I thought a lot about lesson design today. Our school enrolled in Key Curriculum Press’s service which provides pre-made Geometer’s Sketchpad (GSP) lessons with worksheets. The one we did today allowed the students to change the limits of integration graphically by changing the amount of area under a curve that is calculated. As they drag a button to increase the area under a curve the area is plotted as a function of the upper limit of integration. it’s easy to see that the area under a constant line is linear and the area under a linear function is quadratic. I’d say 30 % of kids saw the connection to derivatives when they saw the area graphed in the same place. it was pretty exciting. I told them that they were as smart as Newton. Which was probably a lie. One who figured out the relationship particularly quickly said it was because they were studying area under the curve in physics. Another pointed out that the timing was perfect because while we learned methods to find area under the curve in Calculus they were finding physical interpretations in physics class.

I did get annoyed a bit at the worksheet which seemed to me resulted in kids getting bogged down in unimportant details. The problem with technology is that they end up figuring out relationships that don’t end up being something that gets study in first year Calculus. It’s really hard to design a program and a list of questions that go with it that focus kids on the key points and not the fun of moving random graphs around. I definitely decided that there was not enough white space of the GSP worksheet and that all of the text made it too many things to really concentrate on in the time given. So I told my kids to use the worksheet as a guide, to skip problems if they felt like it and to focus on finding a formula for the function of the area plot.

We summed up the day with me explaining why it was so crazy that the area under the curve followed formulas we’d developed for slope. Like, change the world amazing. Best thing that happened in the 17th century amazing! As a result of visiting Berkeley this weekend I decided to start asking kids more often what was going on in their heads. I asked them if the relationship between area and slope seemed random or impressive. One said that it seemed obvious. I took them back to the limit definition of the derivative and the integral and asked again if it seemed obvious those things were connected and maybe so they could go to lunch they agreed that it was special.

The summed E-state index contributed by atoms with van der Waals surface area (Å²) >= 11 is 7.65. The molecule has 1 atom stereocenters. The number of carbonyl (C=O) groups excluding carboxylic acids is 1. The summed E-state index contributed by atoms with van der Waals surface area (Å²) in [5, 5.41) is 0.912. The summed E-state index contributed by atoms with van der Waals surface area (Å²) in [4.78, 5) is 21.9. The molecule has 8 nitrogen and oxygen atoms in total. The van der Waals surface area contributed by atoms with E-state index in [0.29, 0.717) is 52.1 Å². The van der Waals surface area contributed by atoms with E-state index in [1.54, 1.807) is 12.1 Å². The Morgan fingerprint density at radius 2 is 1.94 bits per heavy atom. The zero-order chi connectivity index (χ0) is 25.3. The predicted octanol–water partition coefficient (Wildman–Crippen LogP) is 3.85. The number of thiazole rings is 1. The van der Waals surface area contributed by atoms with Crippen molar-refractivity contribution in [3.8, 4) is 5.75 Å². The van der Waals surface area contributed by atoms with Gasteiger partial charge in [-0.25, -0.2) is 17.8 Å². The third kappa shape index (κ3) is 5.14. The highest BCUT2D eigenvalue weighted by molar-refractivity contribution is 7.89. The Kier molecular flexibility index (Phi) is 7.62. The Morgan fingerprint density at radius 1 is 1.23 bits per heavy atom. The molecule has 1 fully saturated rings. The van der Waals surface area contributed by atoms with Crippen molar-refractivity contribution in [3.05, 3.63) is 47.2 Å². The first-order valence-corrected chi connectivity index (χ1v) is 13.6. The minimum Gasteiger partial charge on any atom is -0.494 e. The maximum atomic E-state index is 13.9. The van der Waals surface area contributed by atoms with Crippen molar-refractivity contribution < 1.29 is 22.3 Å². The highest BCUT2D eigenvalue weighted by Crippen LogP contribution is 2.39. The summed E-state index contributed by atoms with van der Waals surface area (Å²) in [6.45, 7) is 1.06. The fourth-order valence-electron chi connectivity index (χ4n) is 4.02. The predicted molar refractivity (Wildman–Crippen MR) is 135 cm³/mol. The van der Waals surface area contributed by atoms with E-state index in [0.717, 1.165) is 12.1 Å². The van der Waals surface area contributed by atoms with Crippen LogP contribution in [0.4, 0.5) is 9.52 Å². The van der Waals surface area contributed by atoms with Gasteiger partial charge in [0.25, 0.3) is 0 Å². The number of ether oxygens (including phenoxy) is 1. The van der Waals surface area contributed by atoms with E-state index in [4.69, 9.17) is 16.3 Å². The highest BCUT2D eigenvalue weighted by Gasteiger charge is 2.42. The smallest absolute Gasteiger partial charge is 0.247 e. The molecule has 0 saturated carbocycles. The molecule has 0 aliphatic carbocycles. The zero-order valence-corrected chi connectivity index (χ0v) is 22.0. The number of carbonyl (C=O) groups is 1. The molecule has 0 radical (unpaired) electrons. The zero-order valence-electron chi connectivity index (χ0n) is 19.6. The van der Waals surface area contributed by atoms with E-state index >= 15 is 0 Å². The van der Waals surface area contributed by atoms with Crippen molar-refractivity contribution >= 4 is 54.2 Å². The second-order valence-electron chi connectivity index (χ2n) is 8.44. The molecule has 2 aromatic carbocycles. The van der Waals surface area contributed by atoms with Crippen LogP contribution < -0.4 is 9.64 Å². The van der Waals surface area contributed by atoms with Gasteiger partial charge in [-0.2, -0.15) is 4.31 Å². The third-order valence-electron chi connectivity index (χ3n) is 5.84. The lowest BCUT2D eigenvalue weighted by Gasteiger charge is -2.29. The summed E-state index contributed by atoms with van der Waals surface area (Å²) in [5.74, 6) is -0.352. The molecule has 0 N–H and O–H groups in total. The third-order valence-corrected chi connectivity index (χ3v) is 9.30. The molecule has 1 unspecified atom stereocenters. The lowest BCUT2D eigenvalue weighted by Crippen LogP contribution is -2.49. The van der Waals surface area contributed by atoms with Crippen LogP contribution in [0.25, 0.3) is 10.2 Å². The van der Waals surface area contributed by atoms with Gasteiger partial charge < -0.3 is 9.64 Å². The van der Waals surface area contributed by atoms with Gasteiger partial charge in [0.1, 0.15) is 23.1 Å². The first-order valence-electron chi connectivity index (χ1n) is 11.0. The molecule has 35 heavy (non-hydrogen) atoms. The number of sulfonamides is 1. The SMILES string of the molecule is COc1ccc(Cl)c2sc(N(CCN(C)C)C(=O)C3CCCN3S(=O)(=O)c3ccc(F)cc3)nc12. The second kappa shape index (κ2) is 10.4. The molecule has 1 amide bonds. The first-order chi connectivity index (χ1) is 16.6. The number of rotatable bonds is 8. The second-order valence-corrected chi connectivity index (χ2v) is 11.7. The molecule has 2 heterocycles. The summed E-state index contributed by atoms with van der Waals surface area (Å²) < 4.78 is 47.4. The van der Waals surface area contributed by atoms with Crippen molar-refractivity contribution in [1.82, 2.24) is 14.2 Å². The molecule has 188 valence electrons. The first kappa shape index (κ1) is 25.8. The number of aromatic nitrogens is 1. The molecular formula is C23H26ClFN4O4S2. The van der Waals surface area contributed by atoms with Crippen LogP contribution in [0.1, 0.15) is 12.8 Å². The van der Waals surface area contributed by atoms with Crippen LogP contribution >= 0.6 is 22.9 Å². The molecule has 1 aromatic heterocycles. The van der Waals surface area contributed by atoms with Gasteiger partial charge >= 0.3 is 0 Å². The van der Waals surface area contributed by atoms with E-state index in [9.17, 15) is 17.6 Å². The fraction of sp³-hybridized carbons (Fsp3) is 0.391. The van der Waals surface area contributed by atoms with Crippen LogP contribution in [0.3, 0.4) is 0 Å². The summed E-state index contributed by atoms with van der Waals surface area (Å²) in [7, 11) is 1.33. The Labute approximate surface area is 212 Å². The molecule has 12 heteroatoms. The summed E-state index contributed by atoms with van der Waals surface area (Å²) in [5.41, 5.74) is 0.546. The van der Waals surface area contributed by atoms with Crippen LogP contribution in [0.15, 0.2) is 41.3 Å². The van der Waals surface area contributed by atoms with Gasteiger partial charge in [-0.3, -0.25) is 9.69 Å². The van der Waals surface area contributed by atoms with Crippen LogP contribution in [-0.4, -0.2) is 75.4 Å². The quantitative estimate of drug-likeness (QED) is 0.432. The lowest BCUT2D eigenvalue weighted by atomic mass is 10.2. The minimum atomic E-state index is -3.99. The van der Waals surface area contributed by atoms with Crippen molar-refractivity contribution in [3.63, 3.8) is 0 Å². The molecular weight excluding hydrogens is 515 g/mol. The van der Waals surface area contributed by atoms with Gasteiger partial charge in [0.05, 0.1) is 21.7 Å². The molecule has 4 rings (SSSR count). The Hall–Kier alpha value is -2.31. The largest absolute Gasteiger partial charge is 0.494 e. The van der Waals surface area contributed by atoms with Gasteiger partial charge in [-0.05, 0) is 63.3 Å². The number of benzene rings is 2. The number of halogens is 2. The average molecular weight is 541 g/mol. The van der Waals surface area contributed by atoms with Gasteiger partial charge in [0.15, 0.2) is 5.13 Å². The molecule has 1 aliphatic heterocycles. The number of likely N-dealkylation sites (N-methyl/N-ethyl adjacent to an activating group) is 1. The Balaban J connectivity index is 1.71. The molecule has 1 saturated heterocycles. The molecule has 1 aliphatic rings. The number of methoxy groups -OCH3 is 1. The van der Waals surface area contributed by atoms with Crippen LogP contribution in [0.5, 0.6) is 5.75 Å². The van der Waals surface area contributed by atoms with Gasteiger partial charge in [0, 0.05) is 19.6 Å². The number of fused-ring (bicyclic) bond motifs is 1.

I remember thinking the Fundamental theorem of Calculus was anti-climatic because it was obvious that integration was the opposite of differentiation because that is how our teacher explained it when we first saw it. I hope my kids see it differently. Tomorrow we need to take all of our conjectures and use some summation notation to look at how we write all these things rigorously. My kids have been involved in a few days of semi-guided exploration and it will be interesting to see how that might change their ability to interact with formal notation. I hope that they actually get the point of it instead of seeing it as a bunch of crazy symbols. I hope by having them problem solve about area using their own reasoning they see that these were conclusions arrived at logically.

One kid asked about the proof of the Fundamental Theorem of Calculus and I had to admit I’d forgotten it. I better look that up for next year!

So Research Questions for the day:

How does having kids figure out their own methods of finding area affect their conceptual understanding of integration?

How does teaching anti-differentiation as a guess and check process affect self-efficacy when faced with an integral problem?

What is the optimal design for GSP activities surrounding the derivative?

How can the design of applets help focus kids on key points?

Fascinating. I’d love to see what the lessons look like, especially this one. I appreciate your comment regarding white space: layout, formatting, balance, clutter all are underappreciated issues in learning. Thanks.

I believe you mean “anti-climactic,” unless this has something to do with weather.